By Chrysandra Medley
Biofuels have the potential to play a critical role in climate change mitigation. With the ability to be sustained indefinitely, with far less pollution-based fallout as compared to fossil fuel production, biofuels could have a dramatic impact on achieving Paris Agreement targets.
However, a new publication whose authors include ESSIC Interim Director and CICS Executive Director Fernando Miralles-Wilhelm, articulates that adopting biofuels may not be so simple.
The piece, titled “The land-water nexus of biofuel production in Brazil: Analysis of synergies and trade-offs using a multiregional input-output model”, discusses biofuel production in Brazil, the world’s second largest producer and largest exporter of biofuels.
The authors take a “nexus” perspective to the issue, addressing both land use and water in a combined assessment that considers their total appropriation by biofuel production, with respect to other consumers.
Utilizing a Multiregional input-output (MRIO) analysis– a modeling approach used to trace environmental impacts along supply chains– combined with a water-to-land trade-off ratio, the study assesses the water and land use of bioethanol production, with respect to its associated environmental impacts.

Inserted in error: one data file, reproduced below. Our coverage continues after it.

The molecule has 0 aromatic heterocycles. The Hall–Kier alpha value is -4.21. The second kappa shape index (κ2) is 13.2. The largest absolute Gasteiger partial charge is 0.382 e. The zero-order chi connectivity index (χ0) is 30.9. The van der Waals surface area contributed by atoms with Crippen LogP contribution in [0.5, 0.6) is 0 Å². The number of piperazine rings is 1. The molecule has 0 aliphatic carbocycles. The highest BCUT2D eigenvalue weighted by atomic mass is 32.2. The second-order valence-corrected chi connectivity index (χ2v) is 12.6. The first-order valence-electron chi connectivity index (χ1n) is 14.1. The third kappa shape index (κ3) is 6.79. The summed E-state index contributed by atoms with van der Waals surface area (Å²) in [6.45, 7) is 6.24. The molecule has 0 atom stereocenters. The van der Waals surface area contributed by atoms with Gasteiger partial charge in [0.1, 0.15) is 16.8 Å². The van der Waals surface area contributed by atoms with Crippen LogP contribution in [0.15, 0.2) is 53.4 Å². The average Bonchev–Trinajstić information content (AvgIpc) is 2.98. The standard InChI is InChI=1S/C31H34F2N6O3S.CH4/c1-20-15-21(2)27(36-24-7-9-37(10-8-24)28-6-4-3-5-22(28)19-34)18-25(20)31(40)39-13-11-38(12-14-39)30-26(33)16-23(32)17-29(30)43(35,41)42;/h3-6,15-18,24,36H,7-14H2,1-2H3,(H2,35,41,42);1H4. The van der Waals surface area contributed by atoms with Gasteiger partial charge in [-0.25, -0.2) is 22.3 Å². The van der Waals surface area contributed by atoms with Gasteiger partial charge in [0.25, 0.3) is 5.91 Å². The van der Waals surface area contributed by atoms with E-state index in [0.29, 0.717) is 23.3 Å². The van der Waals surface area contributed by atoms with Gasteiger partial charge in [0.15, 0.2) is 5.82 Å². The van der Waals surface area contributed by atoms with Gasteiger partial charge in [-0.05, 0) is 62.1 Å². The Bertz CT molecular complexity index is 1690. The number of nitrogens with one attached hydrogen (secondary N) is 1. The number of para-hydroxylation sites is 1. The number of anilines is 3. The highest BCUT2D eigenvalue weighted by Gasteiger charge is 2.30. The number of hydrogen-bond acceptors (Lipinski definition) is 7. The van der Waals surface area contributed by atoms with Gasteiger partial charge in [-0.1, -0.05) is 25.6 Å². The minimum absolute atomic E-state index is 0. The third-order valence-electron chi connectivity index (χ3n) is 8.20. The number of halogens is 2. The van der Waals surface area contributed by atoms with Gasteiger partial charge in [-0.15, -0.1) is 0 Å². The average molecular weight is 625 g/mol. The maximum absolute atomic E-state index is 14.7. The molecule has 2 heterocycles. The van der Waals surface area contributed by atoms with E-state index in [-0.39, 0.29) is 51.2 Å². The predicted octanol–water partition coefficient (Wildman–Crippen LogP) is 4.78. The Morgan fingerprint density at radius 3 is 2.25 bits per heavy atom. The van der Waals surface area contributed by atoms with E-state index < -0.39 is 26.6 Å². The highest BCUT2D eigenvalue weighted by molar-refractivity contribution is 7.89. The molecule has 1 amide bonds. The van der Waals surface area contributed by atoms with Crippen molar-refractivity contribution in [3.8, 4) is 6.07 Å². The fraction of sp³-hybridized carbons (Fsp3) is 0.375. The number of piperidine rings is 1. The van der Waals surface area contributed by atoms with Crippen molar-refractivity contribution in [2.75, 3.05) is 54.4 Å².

Results show a clear trade-off of water and land impacts between irrigated and rainfed ethanol production. The authors also found that when introducing scarcity for both water and land in the analysis, the results differ significantly dependent upon location, a finding the researchers feel should be scrutinized when planning future bioethanol expansions.
“Yes, biofuels are good, and they can have a big role in advancing climate change mitigation,” says Miralles-Wilhelm, “But there is no such things as a free lunch and we need to keep our eyes on their use of land and water, as tradeoffs are pretty clear.”
A hydrologist and water resources engineer, Miralles-Wilhelm conducts research on water, sustainability and climate. He has worked on problems related to surface water and groundwater; physical, chemical and biological processes in aquatic ecosystems; climate-hydrology-vegetation interactions in ecosystems; water resources management in urban and agricultural watersheds; stormwater management; and water quality control.